A New Age of Quarterbacks; A New Era in the NFL

There’s little ambiguity about the quarterback position in today’s NFL. As the common philosophy has proven over the last several years, the quarterback is the single most important position on the football field. An NFL offense will not operate at any viable capacity without a truly competent and talented signal caller (unless you’re the Jaguars, apparently). After just five weeks, the 2017 NFL season feels like a tipping of the scale in the geopolitical struggle for gridiron hegemony. The earlier half of the decade is sputtering further and further out of sight and mind. Fresh faces in the NFL have not only flirted with relevance, but have established themselves with some credibility as well. Young quarterbacks are tearing up the league in almost every division, providing the NFL with a much needed refresh. What does this mean for the league? Just about everything.

 

As of Week Five, there are nine starting QB’s who’ve begun their careers within the last three seasons. These young quarterbacks haven’t disappointed in the early going. The most obvious example within this group is Dak Prescott, who’s been a gift for Dallas in the post-Romo era. Yet others are indeed on the rise. Jared Goff’s Rams are 3-2 and tied for the NFC West division lead; Carson Wentz and the Eagles are 4-1 and lead the NFC East outright by two games. Tyrod Taylor, who was drafted in 2011 but didn’t start until 2015, has led the Bills to a 3-2 start and a tie for first in the AFC East; Deshaun Watson, the 12th pick this year, has been impressive for the Texans despite some rookie mistakes, which are expected; Jameis Winston, although shaky at times, appears to be the guy for the next several years in Tampa; Last night, the Bears accepted the fact that Mike Glennon runs the offense much like a go-cart on a railroad (i.e. does not work) and opted to finally start the #2 overall pick in this year’s draft, Mitchell Trubisky; Marcus Mariota isn’t going anywhere in Tennessee, a franchise that appears to be building for a championship run in the next three to four years. The list continues when you mention the likes of Russell Wilson and Cam Newton, who aren’t exactly new faces in the NFL but certainly won’t be retiring soon. The rise of these quarterbacks has immense implications for the rest of the NFL, particularly in light of some older veterans blowing away in the wind.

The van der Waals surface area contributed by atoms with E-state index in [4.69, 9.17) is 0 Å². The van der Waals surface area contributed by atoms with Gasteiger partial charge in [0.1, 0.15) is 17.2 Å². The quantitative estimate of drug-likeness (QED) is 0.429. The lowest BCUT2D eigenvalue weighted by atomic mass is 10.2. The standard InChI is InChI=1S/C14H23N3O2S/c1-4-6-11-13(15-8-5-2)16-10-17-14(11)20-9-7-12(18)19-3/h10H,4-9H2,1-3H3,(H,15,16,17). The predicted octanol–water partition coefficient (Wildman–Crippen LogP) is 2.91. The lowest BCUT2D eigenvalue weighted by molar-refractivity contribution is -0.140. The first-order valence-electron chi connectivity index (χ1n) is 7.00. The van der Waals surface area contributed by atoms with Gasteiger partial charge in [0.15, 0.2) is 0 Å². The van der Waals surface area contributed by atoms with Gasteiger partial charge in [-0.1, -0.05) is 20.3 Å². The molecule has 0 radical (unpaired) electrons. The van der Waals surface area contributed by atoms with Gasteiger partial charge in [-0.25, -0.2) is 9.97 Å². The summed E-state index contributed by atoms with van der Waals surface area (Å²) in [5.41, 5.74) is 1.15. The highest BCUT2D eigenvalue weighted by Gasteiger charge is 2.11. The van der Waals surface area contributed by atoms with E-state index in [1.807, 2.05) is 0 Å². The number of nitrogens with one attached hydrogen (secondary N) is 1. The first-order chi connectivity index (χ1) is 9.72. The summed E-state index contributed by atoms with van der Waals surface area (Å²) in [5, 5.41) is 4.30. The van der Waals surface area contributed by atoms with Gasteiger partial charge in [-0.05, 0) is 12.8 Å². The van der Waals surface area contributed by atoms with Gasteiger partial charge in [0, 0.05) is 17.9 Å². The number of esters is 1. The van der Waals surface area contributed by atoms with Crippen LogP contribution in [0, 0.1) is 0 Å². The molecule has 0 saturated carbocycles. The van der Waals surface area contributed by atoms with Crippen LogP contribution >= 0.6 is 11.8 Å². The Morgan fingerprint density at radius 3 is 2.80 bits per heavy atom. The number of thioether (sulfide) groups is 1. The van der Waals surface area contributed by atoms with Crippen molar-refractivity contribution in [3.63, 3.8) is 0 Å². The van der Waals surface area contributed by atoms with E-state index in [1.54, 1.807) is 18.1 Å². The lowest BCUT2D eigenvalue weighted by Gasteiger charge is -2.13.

Have you ever thought about the New England Patriots’ immediate future without Brady or Belichick? What does that mean for the rest of the AFC, or the NFL in general? How about Ben Roethlisberger’s likely departure in the coming offseason? This could doom Pittsburgh for years of toiling amongst the mediocrity so pervasive in the rest of the conference. In Indianapolis, it appears that the Andrew Luck era may be over before it even started. Luck, who might not even play this season, has been plagued with injuries behind a mostly-inept roster that hasn’t shown many signs of life. Baltimore is wildly inconsistent in just about every possible metric with Joe Flacco at the helm. The Denver Broncos, typically a staple amid the top of the NFL hierarchy, still don’t have much of a solution at QB post-Manning/Elway. In the NFC, there’s a similar pattern of decline in older quarterbacks. Carson Palmer’s rapid deterioration has likely marred the Cardinals’ existence to a season of poop. Yes, poop. The New York Giants are 0-5 and may actually be one of the worst teams in the NFL. They lost all three starting WR’s to injury this week, and have proven they cannot protect an older, slow-footed Eli Manning. Much of Drew Brees’ career has been wasted in New Orleans due to a perennially horrendous defensive roster. Brees will retire soon, and unless the Saints are able to significantly bolster the rest of their personnel, they will become a mere afterthought in an otherwise rising NFC South.